Casey Stengel's Brooklyn Dodgers hosted the hated New York Giants in a holiday double header on May 31, 1934.
Giants' manager Bill Terry had helped to fan the flames during the winter in a New York Herald Tribune interview.
"Is Brooklyn Still in the League?"
"Pittsburgh, St. Louis, and Chicago will be the teams we'll have to beat," Terry said. "I don't think the Braves will do as well as they did last year."
When asked if he feared the Dodgers, Bill Terry responded, "I was just wondering whether they were still in the league."
The Brooklyn Dodgers-New York Giants Intense Rivalry
The Brooklyn Dodgers-New York Giants rivalry was unrivaled in sports.
It was intense during the 1930s despite Brooklyn being a second-division team for most of the decade, while the Giants won three pennants and one World Series.
The Holiday Doubleheader
Brooklyn was in sixth place, seven games behind the first place Cardinals, while New York trailed by only one-half game, but although New York led the second place Pirates by one-half game, the Pirates .606 winning percentage (20-13) put them ahead of the Giants' .605 (23-15).
A record Ebbets Field crowd of 40,993 paid its way in to see Brooklyn ace Van Lingle Mungo lose to Giants' lefty Bill Clark in the opener, 5-2, and then watched as Bill Terry's team took the nightcap, 8-6.
The Largest Crowd in Ebbets Field History
Ebbets Field had a seating capacity of about 34,500. There were more than 42,000 fans in the park when the first game started.
More than 7,000 sat in the aisles or stood in the runways. Dozens of Brooklyn loyalists were on perches located on the steel girders high in the stands.
About 300 young fans rushed the entrance to the bleachers at 10:30 and got in without paying before the police could stop the onslaught. Several thousand fans were simply turned away.
New York Beat Brooklyn the Previous Day
The teams had met for the first time in three game series at the Polo Grounds at the end of April, with the Giants sweeping. This doubleheader was the middle of a four game set.
The Giants won the first game of the series, 4-3, behind the clutch relief pitching of Dolf Luque, who took over for starter Fat Freddie Fitzsimmons in the seventh inning. It was a performance that illustrates how a relief pitcher's statistics can mislead.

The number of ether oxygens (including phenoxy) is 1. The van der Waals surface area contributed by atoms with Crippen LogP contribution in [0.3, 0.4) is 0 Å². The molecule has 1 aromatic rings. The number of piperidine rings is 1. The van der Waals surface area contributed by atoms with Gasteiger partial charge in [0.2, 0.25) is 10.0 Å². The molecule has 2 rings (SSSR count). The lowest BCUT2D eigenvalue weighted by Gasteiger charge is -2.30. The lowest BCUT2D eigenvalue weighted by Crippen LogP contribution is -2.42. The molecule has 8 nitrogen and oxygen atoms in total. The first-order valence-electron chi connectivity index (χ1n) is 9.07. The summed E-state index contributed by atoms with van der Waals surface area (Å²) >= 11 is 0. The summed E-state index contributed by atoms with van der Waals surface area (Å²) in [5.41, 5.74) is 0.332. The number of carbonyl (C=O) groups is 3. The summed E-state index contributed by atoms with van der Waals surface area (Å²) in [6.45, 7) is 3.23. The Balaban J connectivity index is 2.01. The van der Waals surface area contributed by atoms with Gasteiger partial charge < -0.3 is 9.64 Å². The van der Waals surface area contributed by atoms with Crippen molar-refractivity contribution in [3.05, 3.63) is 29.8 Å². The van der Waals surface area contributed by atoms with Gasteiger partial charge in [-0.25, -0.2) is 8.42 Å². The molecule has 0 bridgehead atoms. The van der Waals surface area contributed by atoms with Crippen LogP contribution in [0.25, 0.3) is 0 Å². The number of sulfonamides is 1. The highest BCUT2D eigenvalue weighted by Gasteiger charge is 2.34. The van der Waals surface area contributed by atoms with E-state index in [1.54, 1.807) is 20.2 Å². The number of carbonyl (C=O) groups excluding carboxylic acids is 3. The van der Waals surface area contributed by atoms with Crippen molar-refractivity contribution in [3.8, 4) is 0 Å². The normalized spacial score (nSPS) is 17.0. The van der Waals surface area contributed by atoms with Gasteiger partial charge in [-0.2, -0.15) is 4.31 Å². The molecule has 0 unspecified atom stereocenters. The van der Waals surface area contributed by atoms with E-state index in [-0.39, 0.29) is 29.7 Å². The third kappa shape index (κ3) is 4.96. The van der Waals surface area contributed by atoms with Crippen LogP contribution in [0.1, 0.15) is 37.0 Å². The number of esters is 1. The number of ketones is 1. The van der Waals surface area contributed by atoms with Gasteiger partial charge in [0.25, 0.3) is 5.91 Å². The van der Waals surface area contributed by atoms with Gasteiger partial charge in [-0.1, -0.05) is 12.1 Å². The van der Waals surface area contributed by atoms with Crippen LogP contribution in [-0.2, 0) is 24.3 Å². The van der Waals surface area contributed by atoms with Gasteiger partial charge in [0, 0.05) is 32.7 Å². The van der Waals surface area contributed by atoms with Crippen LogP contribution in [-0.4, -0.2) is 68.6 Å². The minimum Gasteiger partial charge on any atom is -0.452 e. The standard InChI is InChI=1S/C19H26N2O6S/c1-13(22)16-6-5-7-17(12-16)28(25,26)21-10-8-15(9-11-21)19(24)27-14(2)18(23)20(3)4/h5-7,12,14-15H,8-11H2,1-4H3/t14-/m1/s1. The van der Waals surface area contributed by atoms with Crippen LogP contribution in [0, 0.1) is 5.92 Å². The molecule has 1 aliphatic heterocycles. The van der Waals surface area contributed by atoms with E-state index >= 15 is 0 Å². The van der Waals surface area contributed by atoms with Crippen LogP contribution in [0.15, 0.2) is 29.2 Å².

Adolph Luque's Good Fortune
Trailing 4-0, Brooklyn hit three consecutive singles off Fitzsimmons to score one run and put two runners on base.
Luque came in and walked pinch-hitter Hack Wilson to load the bases.
Buzz Boyle singled home two runs to cut the lead to 4-3 with only one out, and then Luque walked Lonny Frey to again load the bases, but Len Koenecke fouled out and Johnny Frederick struck out.
Luque allowed two runners in the eighth, and in the ninth, Brooklyn hit three line drives and all were caught.
Casey Stengel Was Not Pleased Before the Doubleheader
Casey Stengel was not pleased, but it was a long season. Brooklyn had lost regulars Joe Stripp and Tony Cuccinello to injuries, and Danny Taylor to a virus.
It got so bad that when Jim Bucher, who was filling in for Cuccinello at second sprained his ankle in the fifth inning of the first game, Stengel had to put catcher Al Lopez in to play second.
The Brooklyn Dodgers Savaged the Final Game the Next Day
The next day, Brooklyn won its first game of the season from New York, 6-2.
Ray Benge, who had started the first game of the series and couldn't get through the fourth inning, went the distance, allowing Bill Terry's team only two runs, but as was his style of almost always allowing more hits than innings pitched, he gave up ten safeties. Brooklyn, trailing 1-0 in the seventh inning, scored all six runs and held on for the win.
Brooklyn Players Received a New Hat
After the game, Dodgers' vice-president and treasurer Joseph Gilleaudeau bought every player a new hat. He had promised them at the beginning of the season that the players would receive one every time they beat the Giants.
By ROSCOE McGOWEN.. (1934, May 31). GIANTS TAKE TWO FROM THE DODGERS :Record Ebbets Field Crowd Sees the Terrymen Triumph by 5 to 2 and 8 to 6. PAID ATTENDANCE 40,993. New York Times (1857-Current file),25. Retrieved July 8, 2009, from ProQuest Historical Newspapers The New York Times (1851 - 2006). (Document ID: 94535172).
By ROSCOE McGOWEN.. (1934, May 30). GIANTS TURN BACK DODGERS BY 4 TO 3 :Luque Halts Brooklyn Rally in Seventh With Bases Filled and Only One Out. New York Times (1857-Current file),21. Retrieved July 8, 2009, from ProQuest Historical Newspapers The New York Times (1851 - 2006). (Document ID: 94534489).
By ROSCOE McGOWEN.. (1934, June 1). DODGERS FINALLY DOWN GIANTS, 6-2 :Score All Their Runs in 7th to Gain First Triumph of the Season Over Terrymen. New York Times (1857-Current file),30. Retrieved July 8, 2009, from ProQuest Historical Newspapers The New York Times (1851 - 2006). (Document ID: 94535730).